If you've ever had a headache after eating a sweet treat, you may have blamed the sugar. It's true that sugar can cause headaches, but the actual cause of a sugar headache is not too much sugar — it's not enough sugar, essentially a crash of your blood sugar level.
Simply put, your brain needs a constant supply of sugar for energy, and you can get a headache if the level falls too low, known as hypoglycemia.
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Too Much Sugar Can Cause Low Sugar
When you eat carbohydrates, your body converts the carbs to glucose, which is the medical term for sugar. Glucose travels through your body to be used as energy.
"High glucose itself is not the problem," says Michael Doerrler, DO, assistant professor of neurology and a headache specialist at Loyola University Medical Center in Chicago. "When you load up on sugar, your body produces more insulin to use up the sugar. Your blood sugar can drop rapidly. This is called reactive hypoglycemia."
As he explains, "anything that upsets the delicate balance of the brain can trigger a headache and other low-sugar symptoms."
Low sugar can cause a migraine headache, and it also may be why some people with migraines crave sugar just before or during a migraine attack, according to The Migraine Trust. Migraine headache symptoms include intense and throbbing pain on one side of the head along with nausea and vomiting, according to Harvard Medical School.
For people who don't get migraines, a low-blood-sugar headache can cause a dull, throbbing headache on both sides of the head over the temples, according to the National Headache Foundation.
Postprandial syndrome is another term used to describe low blood sugar after eating, according to University of Wisconsin Hospitals. Symptoms of both postprandial and reactive hypoglycemia start within four hours after a high-sugar meal. Along with headache, other symptoms can include sweating, weakness, nausea, moodiness, confusion and craving for sweets.
Sugar Headache and Hunger Headache
Reactive hypoglycemia is not the only sugar-related cause of headaches. Another type of low-sugar headache is what's sometimes called a hunger headache, according to the National Headache Foundation. Your blood sugar can fall if you go too long between meals, exercise without eating or put yourself on too strict of a diet. Sleeping too late in the morning can also make you go too long between meals.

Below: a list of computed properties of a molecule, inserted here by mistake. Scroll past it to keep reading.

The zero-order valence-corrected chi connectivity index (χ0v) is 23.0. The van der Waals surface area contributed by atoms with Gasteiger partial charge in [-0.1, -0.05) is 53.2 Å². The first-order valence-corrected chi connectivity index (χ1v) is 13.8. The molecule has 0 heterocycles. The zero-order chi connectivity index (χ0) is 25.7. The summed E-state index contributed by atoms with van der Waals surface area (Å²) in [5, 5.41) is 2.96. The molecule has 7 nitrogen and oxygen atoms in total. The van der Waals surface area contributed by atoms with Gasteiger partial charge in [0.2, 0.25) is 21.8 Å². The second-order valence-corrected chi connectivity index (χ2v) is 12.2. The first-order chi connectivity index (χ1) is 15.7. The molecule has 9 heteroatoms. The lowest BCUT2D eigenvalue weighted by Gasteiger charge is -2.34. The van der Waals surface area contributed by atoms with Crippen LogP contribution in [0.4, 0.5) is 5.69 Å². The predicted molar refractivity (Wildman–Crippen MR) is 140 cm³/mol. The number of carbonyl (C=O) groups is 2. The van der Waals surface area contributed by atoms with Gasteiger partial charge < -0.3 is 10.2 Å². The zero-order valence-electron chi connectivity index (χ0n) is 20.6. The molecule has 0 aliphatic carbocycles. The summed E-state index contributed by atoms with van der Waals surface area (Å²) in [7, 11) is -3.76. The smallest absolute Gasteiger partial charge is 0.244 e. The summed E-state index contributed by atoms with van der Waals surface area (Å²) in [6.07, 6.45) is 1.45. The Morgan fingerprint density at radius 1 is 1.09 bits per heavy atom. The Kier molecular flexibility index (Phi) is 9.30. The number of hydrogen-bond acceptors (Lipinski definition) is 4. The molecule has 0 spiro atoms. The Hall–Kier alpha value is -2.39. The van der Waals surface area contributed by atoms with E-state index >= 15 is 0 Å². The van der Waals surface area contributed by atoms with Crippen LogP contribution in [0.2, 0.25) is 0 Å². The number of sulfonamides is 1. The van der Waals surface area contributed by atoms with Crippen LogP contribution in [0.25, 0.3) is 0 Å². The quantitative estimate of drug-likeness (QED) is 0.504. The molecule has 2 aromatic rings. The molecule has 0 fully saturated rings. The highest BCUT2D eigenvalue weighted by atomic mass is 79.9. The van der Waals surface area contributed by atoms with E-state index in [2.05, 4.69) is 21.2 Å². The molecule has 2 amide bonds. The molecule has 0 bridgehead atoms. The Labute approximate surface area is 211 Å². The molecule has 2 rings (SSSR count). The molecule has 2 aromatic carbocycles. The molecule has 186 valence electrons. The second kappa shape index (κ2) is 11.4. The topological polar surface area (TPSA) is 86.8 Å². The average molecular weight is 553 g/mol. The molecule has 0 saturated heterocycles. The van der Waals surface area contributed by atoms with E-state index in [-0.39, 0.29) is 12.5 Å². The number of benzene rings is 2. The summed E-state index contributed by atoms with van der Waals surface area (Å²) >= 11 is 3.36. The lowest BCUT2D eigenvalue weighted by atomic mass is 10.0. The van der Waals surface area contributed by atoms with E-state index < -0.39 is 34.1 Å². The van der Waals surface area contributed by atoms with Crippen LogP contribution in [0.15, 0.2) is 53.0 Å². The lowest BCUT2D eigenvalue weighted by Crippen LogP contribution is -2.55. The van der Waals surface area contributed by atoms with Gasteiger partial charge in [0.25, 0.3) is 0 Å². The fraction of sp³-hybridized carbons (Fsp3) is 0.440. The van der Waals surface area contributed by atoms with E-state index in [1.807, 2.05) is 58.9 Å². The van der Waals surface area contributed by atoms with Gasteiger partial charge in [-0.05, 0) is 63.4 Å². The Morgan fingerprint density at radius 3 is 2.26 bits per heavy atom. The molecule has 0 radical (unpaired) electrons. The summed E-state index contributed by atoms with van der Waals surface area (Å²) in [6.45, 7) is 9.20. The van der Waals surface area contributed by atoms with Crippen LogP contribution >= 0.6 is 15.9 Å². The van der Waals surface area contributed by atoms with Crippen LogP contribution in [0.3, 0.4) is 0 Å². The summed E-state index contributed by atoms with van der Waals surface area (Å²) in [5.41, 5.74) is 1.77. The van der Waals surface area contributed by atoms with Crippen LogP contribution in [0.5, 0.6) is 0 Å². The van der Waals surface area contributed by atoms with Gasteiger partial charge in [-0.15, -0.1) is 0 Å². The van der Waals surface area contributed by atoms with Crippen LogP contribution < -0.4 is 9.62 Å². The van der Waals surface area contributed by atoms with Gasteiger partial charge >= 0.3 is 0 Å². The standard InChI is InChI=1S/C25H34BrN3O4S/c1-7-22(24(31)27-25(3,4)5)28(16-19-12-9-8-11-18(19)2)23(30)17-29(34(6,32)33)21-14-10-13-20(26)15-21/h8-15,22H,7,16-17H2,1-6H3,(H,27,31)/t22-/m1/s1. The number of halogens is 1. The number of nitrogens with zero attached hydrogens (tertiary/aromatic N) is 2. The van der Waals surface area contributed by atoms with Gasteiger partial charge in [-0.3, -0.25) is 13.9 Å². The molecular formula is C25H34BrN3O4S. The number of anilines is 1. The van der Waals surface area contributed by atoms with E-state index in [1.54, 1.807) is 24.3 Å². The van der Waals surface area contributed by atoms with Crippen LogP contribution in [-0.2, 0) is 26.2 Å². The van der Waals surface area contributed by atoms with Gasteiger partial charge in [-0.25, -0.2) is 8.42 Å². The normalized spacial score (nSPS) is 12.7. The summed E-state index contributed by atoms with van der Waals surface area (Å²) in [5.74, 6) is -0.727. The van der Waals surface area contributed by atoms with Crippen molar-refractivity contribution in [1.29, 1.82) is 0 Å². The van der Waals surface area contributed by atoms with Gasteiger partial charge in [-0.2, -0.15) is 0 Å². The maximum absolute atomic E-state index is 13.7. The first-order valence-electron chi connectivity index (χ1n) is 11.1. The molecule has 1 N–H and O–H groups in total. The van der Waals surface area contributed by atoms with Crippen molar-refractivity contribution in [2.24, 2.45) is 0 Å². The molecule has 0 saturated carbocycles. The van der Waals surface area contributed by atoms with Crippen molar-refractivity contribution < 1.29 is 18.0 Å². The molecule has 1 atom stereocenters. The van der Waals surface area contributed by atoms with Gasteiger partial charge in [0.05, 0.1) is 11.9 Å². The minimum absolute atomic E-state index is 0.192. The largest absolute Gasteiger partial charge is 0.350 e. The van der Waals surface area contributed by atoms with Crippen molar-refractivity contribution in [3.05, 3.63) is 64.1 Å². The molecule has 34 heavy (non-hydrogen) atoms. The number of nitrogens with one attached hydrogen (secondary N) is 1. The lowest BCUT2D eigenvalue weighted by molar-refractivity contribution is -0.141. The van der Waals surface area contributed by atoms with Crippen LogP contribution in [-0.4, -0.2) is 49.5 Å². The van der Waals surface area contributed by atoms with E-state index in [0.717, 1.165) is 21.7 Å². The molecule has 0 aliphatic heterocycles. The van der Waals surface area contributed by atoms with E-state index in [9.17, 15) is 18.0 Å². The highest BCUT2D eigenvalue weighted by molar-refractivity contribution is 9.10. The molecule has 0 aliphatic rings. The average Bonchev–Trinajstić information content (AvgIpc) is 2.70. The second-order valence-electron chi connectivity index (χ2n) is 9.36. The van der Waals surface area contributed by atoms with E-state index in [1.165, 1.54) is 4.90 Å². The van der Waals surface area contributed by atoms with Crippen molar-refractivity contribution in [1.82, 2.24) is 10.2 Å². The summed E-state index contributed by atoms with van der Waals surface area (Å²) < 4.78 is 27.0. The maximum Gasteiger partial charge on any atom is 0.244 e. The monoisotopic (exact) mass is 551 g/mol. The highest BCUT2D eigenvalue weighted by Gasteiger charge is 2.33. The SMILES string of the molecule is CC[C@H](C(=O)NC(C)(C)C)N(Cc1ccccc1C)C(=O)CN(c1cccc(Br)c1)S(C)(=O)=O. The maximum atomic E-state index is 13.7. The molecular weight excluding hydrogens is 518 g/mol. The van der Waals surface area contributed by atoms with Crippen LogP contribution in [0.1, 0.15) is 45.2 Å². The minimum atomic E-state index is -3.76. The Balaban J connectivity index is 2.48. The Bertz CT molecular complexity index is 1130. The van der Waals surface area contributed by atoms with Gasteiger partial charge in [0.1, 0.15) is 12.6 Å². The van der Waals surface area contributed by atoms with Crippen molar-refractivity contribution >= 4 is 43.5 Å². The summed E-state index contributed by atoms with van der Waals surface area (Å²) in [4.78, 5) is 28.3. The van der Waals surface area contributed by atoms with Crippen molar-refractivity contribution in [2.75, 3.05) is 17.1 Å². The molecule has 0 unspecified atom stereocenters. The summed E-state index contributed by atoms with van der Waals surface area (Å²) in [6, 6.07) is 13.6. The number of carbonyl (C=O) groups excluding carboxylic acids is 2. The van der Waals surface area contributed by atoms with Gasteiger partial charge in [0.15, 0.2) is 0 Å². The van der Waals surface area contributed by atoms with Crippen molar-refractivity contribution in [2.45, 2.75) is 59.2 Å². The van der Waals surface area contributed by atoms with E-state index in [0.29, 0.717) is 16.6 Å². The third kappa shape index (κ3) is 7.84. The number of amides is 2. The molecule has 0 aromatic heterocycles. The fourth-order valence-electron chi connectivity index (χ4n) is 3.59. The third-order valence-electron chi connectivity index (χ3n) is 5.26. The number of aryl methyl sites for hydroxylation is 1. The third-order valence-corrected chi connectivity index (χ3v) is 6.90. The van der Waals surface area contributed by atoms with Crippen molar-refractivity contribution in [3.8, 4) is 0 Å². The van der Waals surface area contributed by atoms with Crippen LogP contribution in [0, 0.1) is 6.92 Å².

The type of carbs you eat is also important, the foundation notes. Simple carbs are foods or drinks with added sugar, as well as foods like baked goods and white bread or pasta. These foods are loaded with carbs that are easy and quick to absorb. That can lead to a rush of glucose, followed by a surge in insulin and a headache.
Complex carbs are fruits, vegetables and whole grains. These more natural foods are digested more slowly and may help you avoid the high glucose surge and headaches.
How to Avoid Sugar Highs and Lows
"There is no special diet for headaches," Dr. Doerrler says. "You need a balanced diet. Avoid simple carbs and get some calories from fats and proteins along with vegetable, fruits and whole grains."
- Don't skip meals.
- If you are dieting, lose weight slowly. Avoid crash diets.
- Eat smaller more frequent meals instead of a few big meals.
- Don't exercise on an empty stomach.
- Avoid drinking alcohol on an empty stomach.
- If you feel a hunger headache coming on, have a small sugar snack, followed by a nourishing, well-balanced meal.
If you have frequent headaches and other symptoms of hypoglycemia, talk to your doctor. You can also get some advice on how to balance your diet and choose healthy carbs.
Is this an emergency? If you are experiencing serious medical symptoms, please see the National Library of Medicine’s list of signs you need emergency medical attention or call 911.